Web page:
No-take (green) zones replenish fish populations in fished (blue) zones in the Great Barrier Reef Marine Park
Project Leader: Prof Terry Hughes, JCU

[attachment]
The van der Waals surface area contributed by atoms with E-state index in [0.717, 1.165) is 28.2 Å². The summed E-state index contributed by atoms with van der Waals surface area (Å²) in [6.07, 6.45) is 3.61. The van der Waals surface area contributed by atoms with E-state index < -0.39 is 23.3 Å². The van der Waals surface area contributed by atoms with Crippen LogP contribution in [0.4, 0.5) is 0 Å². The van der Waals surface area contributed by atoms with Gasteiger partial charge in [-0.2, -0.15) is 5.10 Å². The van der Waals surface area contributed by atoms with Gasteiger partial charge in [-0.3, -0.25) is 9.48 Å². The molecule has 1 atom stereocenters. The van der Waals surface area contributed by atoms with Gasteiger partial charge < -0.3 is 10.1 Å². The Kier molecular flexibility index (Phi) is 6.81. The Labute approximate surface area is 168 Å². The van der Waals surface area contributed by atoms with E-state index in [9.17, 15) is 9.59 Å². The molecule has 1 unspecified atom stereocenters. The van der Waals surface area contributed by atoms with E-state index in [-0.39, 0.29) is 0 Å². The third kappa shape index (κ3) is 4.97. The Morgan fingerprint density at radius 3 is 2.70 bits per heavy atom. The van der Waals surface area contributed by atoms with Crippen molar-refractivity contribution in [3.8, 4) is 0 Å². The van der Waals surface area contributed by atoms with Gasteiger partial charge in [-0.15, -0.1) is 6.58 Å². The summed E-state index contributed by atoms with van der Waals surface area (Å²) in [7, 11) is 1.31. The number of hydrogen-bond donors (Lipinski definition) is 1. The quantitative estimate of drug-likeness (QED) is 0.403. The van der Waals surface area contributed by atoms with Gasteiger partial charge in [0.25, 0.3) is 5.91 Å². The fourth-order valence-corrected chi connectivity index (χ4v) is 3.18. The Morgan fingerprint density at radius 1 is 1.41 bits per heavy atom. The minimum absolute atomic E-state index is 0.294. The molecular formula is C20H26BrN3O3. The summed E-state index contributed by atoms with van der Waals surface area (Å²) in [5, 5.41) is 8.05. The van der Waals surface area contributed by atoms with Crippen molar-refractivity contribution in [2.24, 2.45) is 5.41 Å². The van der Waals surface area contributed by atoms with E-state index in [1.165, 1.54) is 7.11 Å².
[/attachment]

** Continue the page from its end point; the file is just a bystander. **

Understanding patterns in larval dispersal - connectivity between reefs and the capacity to replenishment stocks - is a major challenge in both marine ecology and fisheries management. Other MTSRF-funded work has shown that green (no-take) zones in the Great Barrier Reef Marine Park promote the abundance, size and reproductive potential of exploited fishes within their boundaries, but an important question remained unanswered: does the reproductive output of fish living within no-take areas contribute to the replenishment of populations in fished areas, particularly for sought after species such as coral trout? This MTSRF project investigated this question in two ways: by developing a detailed model for larval dispersal between reefs in the Great Barrier Reef Marine Park, and by extensive parentage analyses of targeted reef fish species inside and outside green (no-take) zones. The model results indicated that more than half of the larvae produced within green (no-take) zones on the Great Barrier Reef were likely to be exported to other zones. Seeking confirmation in the field, researchers enlisted the help of local recreational fishers in obtaining DNA samples from a large number of adult and juvenile coral trout living on reefs in the Keppel Group. Preliminary genetic analyses have determined that 85 of the sampled juveniles were produced from adults living in green (no-take) zones. Over two-thirds of these identified juveniles were sampled in blue zones; that is, they had dispersed from their parental green (no-take) zones into blue (fished) zones. Observed dispersal distances ranged from 100 m to 24 km, with an average of 6-8 km. This research has demonstrated empirically for the first time that fish protected within green (no-take) zones in the Great Barrier Reef Marine Park make a positive contribution to stocks in adjacent (blue) zones where fishing is permitted. Green (no-take) zones not only promote ecosystem resilience through larval connectivity, but improve the sustainability of fishing in adjacent blue zones.